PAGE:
How to Price a Product in 5 Steps

How to price a product is one of the most challenging and complex tasks a product manager faces. There are obvious concerns, such as pricing goods too high and turning off buyers. But then, psychological factors also come into play. For example, people tend to place more value on a higher-priced product.

For B2B products, pricing becomes even more complex. B2B product teams must take into account the budgets of their customers’ organizations or departments. And for B2B SaaS products, in particular, pricing strategy gets even more complicated because there are so many pricing options. Will you opt for user-based pricing or pricing by seat (which coworkers in the company can share)? Subscription billing or month-to-month? A single pricing level or a tiered model offering different levels of service? And which of the main pricing strategies will you apply to whichever pricing model you choose?

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The list of choices goes on and on. There is no one-size-fits-all pricing approach for SaaS products. However, your team will need to review the many pricing models available to SaaS companies, select one (or several), and begin testing.

This post will answer the question: How should you price your SaaS product? We’ll also outline a process to help your team find the ideal prices for your products.

A Step-by-Step Guide on How to Price Products

Step 1: Choose the right pricing strategy

There are three main pricing strategies: cost-based pricing, competitive pricing, and pricing based on customer value. Let’s briefly review each.

With cost-based pricing, a business figures out its total cost to build, distribute, market, and support the product. Then the company sets a price that allows it to earn a profit over this total cost.

But as the business intelligence platform Price Intelligently points out, the cost-based pricing strategy has drawbacks. One problem is that you might not know all of your costs, or your fees might change over time. This problem means your company could price your products too low and lose money instead of profiting even on a product that sells well. Another flaw in this strategy is that your company’s costs don’t matter to your customers. They care only about how much value the product will deliver to them.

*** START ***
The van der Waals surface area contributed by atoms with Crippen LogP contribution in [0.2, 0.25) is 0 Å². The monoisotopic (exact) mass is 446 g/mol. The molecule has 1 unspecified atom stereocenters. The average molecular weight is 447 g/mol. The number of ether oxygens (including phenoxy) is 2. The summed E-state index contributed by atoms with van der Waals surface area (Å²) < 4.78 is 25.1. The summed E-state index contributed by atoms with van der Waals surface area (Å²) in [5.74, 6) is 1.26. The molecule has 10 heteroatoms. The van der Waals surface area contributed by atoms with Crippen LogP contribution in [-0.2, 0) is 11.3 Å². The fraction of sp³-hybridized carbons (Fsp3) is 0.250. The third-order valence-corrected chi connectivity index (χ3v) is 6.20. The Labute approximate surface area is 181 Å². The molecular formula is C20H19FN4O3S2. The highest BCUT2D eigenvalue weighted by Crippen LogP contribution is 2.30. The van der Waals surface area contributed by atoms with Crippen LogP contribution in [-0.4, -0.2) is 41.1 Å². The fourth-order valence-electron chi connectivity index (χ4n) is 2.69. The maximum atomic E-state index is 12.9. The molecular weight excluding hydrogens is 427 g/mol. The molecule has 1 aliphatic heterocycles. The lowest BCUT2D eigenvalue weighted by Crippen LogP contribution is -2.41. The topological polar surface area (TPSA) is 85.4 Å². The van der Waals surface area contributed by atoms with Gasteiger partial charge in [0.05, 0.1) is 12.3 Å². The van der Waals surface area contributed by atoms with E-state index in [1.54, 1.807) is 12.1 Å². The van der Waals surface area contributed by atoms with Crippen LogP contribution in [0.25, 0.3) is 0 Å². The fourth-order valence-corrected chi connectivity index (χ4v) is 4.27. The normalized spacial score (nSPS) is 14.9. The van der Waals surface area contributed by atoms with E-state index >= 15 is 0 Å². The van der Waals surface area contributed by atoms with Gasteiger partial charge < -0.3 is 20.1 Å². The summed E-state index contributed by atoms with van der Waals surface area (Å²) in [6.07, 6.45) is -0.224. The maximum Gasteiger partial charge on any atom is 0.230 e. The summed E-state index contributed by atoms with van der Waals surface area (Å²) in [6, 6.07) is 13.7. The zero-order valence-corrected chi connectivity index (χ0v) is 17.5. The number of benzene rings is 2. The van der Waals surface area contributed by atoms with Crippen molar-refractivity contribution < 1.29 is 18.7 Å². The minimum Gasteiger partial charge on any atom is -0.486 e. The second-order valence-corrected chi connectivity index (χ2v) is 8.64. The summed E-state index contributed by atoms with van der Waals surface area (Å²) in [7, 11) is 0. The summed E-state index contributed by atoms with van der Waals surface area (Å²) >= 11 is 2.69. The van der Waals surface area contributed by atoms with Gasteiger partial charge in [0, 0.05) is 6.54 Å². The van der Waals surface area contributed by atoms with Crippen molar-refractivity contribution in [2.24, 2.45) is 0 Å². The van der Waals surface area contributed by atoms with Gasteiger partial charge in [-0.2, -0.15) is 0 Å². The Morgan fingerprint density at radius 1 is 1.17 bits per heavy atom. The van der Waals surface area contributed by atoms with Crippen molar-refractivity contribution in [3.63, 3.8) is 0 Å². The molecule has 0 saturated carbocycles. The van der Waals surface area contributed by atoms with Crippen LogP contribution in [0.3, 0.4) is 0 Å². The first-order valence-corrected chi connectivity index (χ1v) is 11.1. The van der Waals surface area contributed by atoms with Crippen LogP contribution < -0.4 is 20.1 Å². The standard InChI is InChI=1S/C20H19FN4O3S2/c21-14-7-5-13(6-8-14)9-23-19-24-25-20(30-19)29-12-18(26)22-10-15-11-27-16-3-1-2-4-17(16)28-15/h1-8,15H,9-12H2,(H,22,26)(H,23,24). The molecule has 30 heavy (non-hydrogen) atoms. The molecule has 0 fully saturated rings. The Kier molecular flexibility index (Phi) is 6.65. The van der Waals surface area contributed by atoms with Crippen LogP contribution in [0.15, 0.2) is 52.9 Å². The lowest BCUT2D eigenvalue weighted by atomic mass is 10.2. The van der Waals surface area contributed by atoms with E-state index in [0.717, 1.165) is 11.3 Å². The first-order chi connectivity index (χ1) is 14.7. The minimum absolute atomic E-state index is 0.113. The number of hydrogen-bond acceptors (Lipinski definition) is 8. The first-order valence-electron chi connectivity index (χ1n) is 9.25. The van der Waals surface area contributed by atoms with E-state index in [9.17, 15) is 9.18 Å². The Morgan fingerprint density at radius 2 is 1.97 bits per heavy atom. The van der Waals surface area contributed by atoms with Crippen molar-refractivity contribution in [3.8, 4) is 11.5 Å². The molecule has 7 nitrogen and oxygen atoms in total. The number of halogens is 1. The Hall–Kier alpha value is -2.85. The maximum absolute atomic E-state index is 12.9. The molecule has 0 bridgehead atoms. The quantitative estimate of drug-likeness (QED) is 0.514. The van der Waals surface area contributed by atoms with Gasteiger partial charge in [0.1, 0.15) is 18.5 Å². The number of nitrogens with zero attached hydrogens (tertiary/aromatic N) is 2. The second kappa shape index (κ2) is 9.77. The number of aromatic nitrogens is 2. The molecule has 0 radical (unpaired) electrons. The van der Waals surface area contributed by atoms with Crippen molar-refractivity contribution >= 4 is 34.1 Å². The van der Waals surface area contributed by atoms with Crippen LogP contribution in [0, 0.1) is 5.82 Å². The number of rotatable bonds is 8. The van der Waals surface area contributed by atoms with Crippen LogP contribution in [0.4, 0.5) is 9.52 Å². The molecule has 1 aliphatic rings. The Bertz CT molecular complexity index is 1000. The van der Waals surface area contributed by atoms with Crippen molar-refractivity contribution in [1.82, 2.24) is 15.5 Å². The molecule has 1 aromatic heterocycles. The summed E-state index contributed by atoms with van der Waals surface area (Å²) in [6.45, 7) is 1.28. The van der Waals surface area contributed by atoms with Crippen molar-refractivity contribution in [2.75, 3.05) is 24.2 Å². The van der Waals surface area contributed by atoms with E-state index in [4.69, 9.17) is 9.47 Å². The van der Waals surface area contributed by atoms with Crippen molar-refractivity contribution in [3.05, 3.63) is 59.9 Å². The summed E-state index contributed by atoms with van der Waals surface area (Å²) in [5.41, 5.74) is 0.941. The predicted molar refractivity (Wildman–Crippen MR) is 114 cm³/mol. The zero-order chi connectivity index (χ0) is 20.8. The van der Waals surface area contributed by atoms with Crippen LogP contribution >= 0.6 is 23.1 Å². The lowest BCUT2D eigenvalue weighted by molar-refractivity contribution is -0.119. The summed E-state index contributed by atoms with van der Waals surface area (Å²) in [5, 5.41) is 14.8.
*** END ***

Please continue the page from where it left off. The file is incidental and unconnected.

The competitive pricing strategy also has drawbacks. Pricing your SaaS products based on your competitors’ pricing will often lead to a race to the bottom. Plus, if you’re priced similarly to competitive products on the market, your customers might conclude that these SaaS solutions are all more or less the same—even if your solution offers important benefits that the others don’t.

The third approach is setting your prices based on how much value your product will deliver to customers. This approach is the ideal strategy for several reasons.

If you can make the case that your product will deliver significant benefits, then you can charge a higher price, and customers will pay for it.

value-based-pricing

Example scenarios:

Jim Semick, who co-founded ProductPlan, has written in-depth about this for Pragmatic Marketing. Here’s how Jim described using customer-value-based pricing when he was part of the founding team that launched the conferencing app GoToMeeting:

“When we were determining pricing for GoToMeeting, we interviewed dozens of potential customers to gain a deep understanding of the value they might receive from conducting online meetings with our solution. We discovered:

  • Lifestyle benefits from conducting meetings remotely
  • Cost and time savings from reduced or eliminated travel
  • Reduced frustration by not using complicated solutions
  • Cost savings from switching to our solution versus expensive per-minute pricing of existing solutions

By understanding this customer value, we developed GoToMeeting’s unique $49 “All You Can Meet” flat-rate pricing (an industry-leading innovation at the time). Because the product was SaaS, we had the flexibility to price our product different from the competition and create a unique product in the market. In a sense, we made pricing a part of the product. It became a differentiating feature that marketing promoted heavily.”

Another example: Marketing author Bob Bly uses the 10x strategy in pricing his books and other information products according to customer value. He argues that your products should provide yours with 10x the value of its price.

If Bly releases an eBook about becoming a better public speaker, he will describe the return on investment to the customer using the value-based strategy. Let’s assume the book costs $20. Bly will explain that if the reader can apply even a few of the book’s tips to become a more effective public speaker, this could lead to more speaking opportunities. Just one possibility will be worth many times the book’s price. If the reader uses a tip or two to become more persuasive in meetings at work, the benefits to that person’s career will be worth far more than $20.

Bottom line: The best SaaS pricing strategy is value-based pricing.

Step 2: Quantify your buyer personas